September 28, 2022

Having Neck Pain? Come Get Some Instant Relief!


Bailey Topping, SPT and Phil Armentrout, SPT

Read Time

5 minutes

What is neck pain and what causes it?

Neck pain is a very common condition that most people experience once in their lifetime. Although pain coming from the neck can seem alarming, in most cases it is something a physical therapist can easily help with! Due to neck pain people may experience headaches, reduced range of motion with head movements, tightness in their upper back and neck, and some may experience numbness or tingling that goes down into one of their arms. Symptoms like numbness and tingling that are brought on from certain movements are often due to tight muscles which physical therapists are experts at treating! Most patients that come into a physical therapy clinic have pain stemming from their muscles. With neck pain, these muscles often are the upper trapezius, levator scapulae, cervical paraspinals, and the suboccipitals. 

How can physical therapy help?

Physical therapy can address your headaches, neck pain, or numbness and tingling through various types of treatment. For sore spots in your muscles that cause neck pain and headaches, physical therapists can relieve these symptoms through dry needling and mobilization techniques.1 Dry needling involves placing acupuncture-like needles into sore spots of muscles in order to relieve pain and tension. Combined with mobilization techniques, where a therapist helps you move through limitations in range of motion, neck pain can be significantly reduced.2 These same hands-on mobilization techniques have also been found to help with numbness and tingling that travels down an arm.3 A physical therapist can also address tightness and weakness in the neck that can cause pain. Research has shown that weak neck muscles are directly linked to neck pain. Furthermore, training these weak neck muscles can improve pain greatly.4 If you are experiencing any of these symptoms, contact us today. Imagine Physical Therapy can help you start feeling better at your first appointment!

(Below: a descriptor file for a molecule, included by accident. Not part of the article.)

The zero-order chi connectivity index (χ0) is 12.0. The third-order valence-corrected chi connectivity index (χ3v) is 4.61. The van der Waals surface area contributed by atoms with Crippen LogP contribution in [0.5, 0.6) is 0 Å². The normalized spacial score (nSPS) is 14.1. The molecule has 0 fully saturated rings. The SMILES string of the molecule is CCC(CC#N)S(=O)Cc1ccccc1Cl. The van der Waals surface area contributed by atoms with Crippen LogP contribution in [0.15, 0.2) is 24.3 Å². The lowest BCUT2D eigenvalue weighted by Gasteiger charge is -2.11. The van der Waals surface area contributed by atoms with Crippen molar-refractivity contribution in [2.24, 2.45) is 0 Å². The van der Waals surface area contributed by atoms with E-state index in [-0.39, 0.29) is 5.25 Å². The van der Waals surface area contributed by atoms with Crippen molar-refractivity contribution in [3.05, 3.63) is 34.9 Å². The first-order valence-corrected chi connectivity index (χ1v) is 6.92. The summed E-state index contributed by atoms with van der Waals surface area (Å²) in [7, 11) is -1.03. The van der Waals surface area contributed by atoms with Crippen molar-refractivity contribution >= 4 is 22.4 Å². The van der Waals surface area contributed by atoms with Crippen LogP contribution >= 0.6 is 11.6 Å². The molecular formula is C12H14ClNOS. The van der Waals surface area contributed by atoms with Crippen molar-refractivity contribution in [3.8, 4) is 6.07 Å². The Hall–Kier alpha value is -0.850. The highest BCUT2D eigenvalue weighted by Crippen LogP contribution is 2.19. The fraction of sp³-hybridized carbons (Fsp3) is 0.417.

1. Aslıyüce, Yasemin Özel, and Özlem Ülger. “Mulligan Mobilization for Cervicogenic Headache - a Systematic Review.” International Journal of Osteopathic Medicine, vol. 43, Elsevier BV, Mar. 2022, pp. 31–38.
  2. Gautam, Rajesh, et al. “Comparison of Maitland and Mulligan Mobilization in Improving Neck Pain, ROM, and Disability.” International Journal of Physiotherapy and Research , vol. 2, 2321–1822, 2014.
  3. Shafique, Sadaf, et al. “Effect of Mulligan Spinal Mobilization With Arm Movement Along With Neurodynamics and Manual Traction in Cervical Radiculopathy Patients: A Randomized Controlled Trial.” Journal of the Pakistan Medical Association, no. 0, Pakistan Medical Association, 2019, p. 1.
  4. Jull GA, O'Leary SP, Falla DL. Clinical assessment of the deep cervical flexor muscles: the craniocervical flexion test. J Manipulative Physiol Ther. 2008;31(7):525-533. doi:10.1016/j.jmpt.2008.08.003